Allegations against Ghislaine Maxwell
Former prosecutors tell TIME that Maxwell is a likely target for any investigation into alleged co-conspirators. Per a 2002 profile of Epstein in New York magazine, the British socialite has been connected to Epstein for decades, and she is mentioned in several lawsuits.
Maxwell’s lawyers did not respond to multiple messages seeking comment. However, Maxwell has repeatedly denied the allegations, both in public and in the recently released court documents. In 2011, Maxwell released a statement in response to media speculation that read: “The allegations made against me are abhorrent and entirely untrue and I ask that they stop.”
Sorensen says that, based on media reports, Maxwell seems to be the most obvious person authorities would target when investigating alleged co-conspirators of Epstein. “She appears to have had something of a unique relationship with Mr. Epstein,” she says.
Sorensen says depending on the evidence, it’s possible the U.S. government has already charged Maxwell and the charges are under seal.
Maxwell, a U.K. citizen, is believed to be abroad, although it’s not clear where she is. If she is not in the United States, charging Maxwell becomes “a question of international law,” Sorensen explains.
However, even if investigators conclude that Maxwell did recruit underage girls for Epstein, that doesn’t necessarily mean a criminal charge will be brought, Mariotti cautions. Prosecutors would need to be confident they had the evidence to convince a jury that Maxwell knew about the underlying crime: that Epstein was abusing the girls.
Could Epstein’s famous friends be investigated?
Epstein was famous for the famous company he kept. In the 2002 New York profile, Epstein said, “I invest in people—be it politics or science. It’s what I do.” He reportedly socialized with well-known scientists, philanthropists, and socialites.
Recently released court documents from Giuffre’s suit have brought more attention to the powerful men in Epstein’s orbit, some of whom Giuffre accuses of having sex with underage girls. Nearly all have made statements strenuously denying the allegations.
“This is somebody who knew a lot of people and had a lot of connections,” Sorensen says. “But it goes without saying that that doesn’t translate into criminal liability for those individuals.”
Mimi Rocah, a former federal prosecutor for the Southern District of New York and an MSNBC legal analyst, explains that in order to charge someone who allegedly participated in a prostitution ring, “there’s so many different pieces of evidence you would need… to charge them criminally, especially federally… there’s so much more that we don’t know.” Rocah adds that it’s not a federal crime to have sex with a minor—though there could be liability under state criminal laws.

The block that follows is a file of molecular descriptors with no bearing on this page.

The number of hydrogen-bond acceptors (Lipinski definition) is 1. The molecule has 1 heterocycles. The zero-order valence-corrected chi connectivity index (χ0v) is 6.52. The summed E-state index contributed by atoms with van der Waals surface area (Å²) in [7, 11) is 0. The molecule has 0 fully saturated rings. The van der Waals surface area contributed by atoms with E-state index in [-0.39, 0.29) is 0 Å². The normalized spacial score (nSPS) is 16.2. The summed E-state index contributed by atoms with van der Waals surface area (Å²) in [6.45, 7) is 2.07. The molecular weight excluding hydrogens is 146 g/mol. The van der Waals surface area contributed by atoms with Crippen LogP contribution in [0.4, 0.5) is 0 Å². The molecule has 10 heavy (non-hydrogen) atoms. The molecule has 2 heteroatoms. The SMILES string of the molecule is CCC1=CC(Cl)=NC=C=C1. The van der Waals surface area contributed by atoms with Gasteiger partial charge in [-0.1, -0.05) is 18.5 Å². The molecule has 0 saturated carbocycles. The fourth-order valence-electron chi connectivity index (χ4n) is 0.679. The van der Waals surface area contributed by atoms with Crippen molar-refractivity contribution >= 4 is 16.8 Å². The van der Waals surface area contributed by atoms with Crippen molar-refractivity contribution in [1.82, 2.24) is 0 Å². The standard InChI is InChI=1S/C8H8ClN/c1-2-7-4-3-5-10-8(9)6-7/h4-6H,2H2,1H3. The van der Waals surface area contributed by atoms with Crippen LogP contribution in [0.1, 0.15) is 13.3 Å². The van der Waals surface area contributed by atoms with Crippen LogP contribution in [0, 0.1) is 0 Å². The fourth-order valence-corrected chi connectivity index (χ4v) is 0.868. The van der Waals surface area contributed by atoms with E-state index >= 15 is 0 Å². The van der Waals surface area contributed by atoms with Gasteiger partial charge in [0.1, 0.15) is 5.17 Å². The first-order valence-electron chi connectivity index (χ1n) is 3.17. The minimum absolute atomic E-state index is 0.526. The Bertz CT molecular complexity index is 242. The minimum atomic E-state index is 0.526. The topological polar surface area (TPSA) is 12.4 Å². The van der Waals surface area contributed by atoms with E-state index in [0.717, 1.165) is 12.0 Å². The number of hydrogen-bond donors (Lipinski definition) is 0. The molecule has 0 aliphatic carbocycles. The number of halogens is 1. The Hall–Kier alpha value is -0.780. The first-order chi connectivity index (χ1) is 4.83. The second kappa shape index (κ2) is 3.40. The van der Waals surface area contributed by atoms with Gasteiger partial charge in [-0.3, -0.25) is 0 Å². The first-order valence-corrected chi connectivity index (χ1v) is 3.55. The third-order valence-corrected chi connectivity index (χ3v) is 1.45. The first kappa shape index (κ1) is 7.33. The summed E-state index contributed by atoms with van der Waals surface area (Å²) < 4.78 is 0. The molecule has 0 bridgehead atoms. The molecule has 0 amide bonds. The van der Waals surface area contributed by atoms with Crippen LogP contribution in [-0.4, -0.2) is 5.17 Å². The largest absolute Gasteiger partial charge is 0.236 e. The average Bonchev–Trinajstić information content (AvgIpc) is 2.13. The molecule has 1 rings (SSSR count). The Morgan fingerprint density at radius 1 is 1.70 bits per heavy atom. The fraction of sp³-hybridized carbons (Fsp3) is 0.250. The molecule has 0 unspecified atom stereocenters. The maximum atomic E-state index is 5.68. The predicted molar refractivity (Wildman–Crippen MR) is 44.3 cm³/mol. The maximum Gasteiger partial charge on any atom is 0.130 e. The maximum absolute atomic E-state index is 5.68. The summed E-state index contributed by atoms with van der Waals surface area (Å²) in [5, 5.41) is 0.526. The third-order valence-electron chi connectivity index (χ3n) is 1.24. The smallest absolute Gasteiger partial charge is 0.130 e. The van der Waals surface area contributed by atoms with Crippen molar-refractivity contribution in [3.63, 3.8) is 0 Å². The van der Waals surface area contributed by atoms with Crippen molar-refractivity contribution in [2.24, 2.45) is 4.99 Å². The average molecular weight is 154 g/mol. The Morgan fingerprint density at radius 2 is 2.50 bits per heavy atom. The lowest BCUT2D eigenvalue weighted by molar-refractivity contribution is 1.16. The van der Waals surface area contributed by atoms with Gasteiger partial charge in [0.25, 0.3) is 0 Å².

Akerman adds: “I think the real problem here is what kind of corroboration is there going to be.”
Among the people connected to Epstein is President Donald Trump, who told New York in 2002, “I’ve known Jeff for 15 years. Terrific guy.” Trump continued: “It is even said that he likes beautiful women as much as I do, and many of them are on the younger side.” Trump told reporters on July 9, after Epstein was charged again, that he and Epstein had “a falling out” a long time ago, and added, “I don’t think I’ve spoken to him for 15 years.”
Former President Bill Clinton also knew Epstein, according to the 2002 New York profile. Per a statement from Clinton spokesman Angel Ureña, Clinton traveled to Europe, Asia, and twice to Africa in Epstein’s private jet. The statement said they hadn’t spoken in “well over a decade.”
In court documents that were part of the defamation lawsuit unsealed Aug. 9, Giuffre said that Trump never had sex with any of the women, but that Epstein told her they were friends. Giuffre also noted that she remembered Maxwell telling her that she and Clinton flew in a “huge black helicopter.”
Epstein was also connected to Britain’s Prince Andrew, whom he reportedly met in the 1990s through Maxwell.
In the court documents, Giuffre said Maxwell directed her to have sex with former New Mexico Gov. Bill Richardson, billionaire Glenn Dubin, since-deceased MIT scientist Marvin Minsky, modeling agent Jean-Luc Brunel and Prince Andrew. She also said she was sexually trafficked to former Maine Sen. George Mitchell. Giuffre also alleged she was forced to have sex with “another prince,” an owner of a “large hotel chain,” and a “well-known prime minister.” In the documents, Giuffre also alleges that she was directed to have sex with lawyer Alan Dershowitz.
A spokesperson for Buckingham Palace said in a statement, “It is emphatically denied that The Duke of York [Prince Andrew] had any form of sexual contact or relationship with Virginia Roberts [Giuffre]. Any claim to the contrary is false and without foundation.”